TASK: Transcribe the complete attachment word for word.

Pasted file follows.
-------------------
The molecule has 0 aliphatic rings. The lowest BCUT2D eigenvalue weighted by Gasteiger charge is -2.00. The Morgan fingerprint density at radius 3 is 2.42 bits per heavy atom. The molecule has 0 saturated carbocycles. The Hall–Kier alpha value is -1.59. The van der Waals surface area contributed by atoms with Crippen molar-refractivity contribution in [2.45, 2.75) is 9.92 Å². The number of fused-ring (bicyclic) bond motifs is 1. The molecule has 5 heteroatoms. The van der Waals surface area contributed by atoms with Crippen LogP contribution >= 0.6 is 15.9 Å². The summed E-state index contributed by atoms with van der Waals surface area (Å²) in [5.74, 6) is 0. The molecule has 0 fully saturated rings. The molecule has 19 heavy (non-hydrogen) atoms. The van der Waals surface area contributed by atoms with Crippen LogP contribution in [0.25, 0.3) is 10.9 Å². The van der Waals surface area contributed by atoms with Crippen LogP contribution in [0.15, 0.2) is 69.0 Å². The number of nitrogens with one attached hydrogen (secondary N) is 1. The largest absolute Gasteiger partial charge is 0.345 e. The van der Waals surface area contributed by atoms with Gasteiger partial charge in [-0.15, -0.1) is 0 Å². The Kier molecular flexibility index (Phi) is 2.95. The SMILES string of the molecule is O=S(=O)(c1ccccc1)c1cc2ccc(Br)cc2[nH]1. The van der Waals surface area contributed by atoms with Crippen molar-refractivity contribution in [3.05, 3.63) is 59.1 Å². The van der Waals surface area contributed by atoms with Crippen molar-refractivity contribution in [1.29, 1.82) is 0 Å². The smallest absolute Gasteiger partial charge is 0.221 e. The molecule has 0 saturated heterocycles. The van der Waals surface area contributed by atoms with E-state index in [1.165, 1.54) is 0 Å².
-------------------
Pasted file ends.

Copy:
The molecule has 0 aliphatic rings. The lowest BCUT2D eigenvalue weighted by Gasteiger charge is -2.00. The Morgan fingerprint density at radius 3 is 2.42 bits per heavy atom. The molecule has 0 saturated carbocycles. The Hall–Kier alpha value is -1.59. The van der Waals surface area contributed by atoms with Crippen molar-refractivity contribution in [2.45, 2.75) is 9.92 Å². The number of fused-ring (bicyclic) bond motifs is 1. The molecule has 5 heteroatoms. The van der Waals surface area contributed by atoms with Crippen LogP contribution >= 0.6 is 15.9 Å². The summed E-state index contributed by atoms with van der Waals surface area (Å²) in [5.74, 6) is 0. The molecule has 0 fully saturated rings. The molecule has 19 heavy (non-hydrogen) atoms. The van der Waals surface area contributed by atoms with Crippen LogP contribution in [0.25, 0.3) is 10.9 Å². The van der Waals surface area contributed by atoms with Crippen LogP contribution in [0.15, 0.2) is 69.0 Å². The number of nitrogens with one attached hydrogen (secondary N) is 1. The largest absolute Gasteiger partial charge is 0.345 e. The van der Waals surface area contributed by atoms with Gasteiger partial charge in [-0.15, -0.1) is 0 Å². The Kier molecular flexibility index (Phi) is 2.95. The SMILES string of the molecule is O=S(=O)(c1ccccc1)c1cc2ccc(Br)cc2[nH]1. The van der Waals surface area contributed by atoms with Crippen molar-refractivity contribution in [3.05, 3.63) is 59.1 Å². The van der Waals surface area contributed by atoms with Crippen molar-refractivity contribution in [1.29, 1.82) is 0 Å². The smallest absolute Gasteiger partial charge is 0.221 e. The molecule has 0 saturated heterocycles. The van der Waals surface area contributed by atoms with E-state index in [1.165, 1.54) is 0 Å².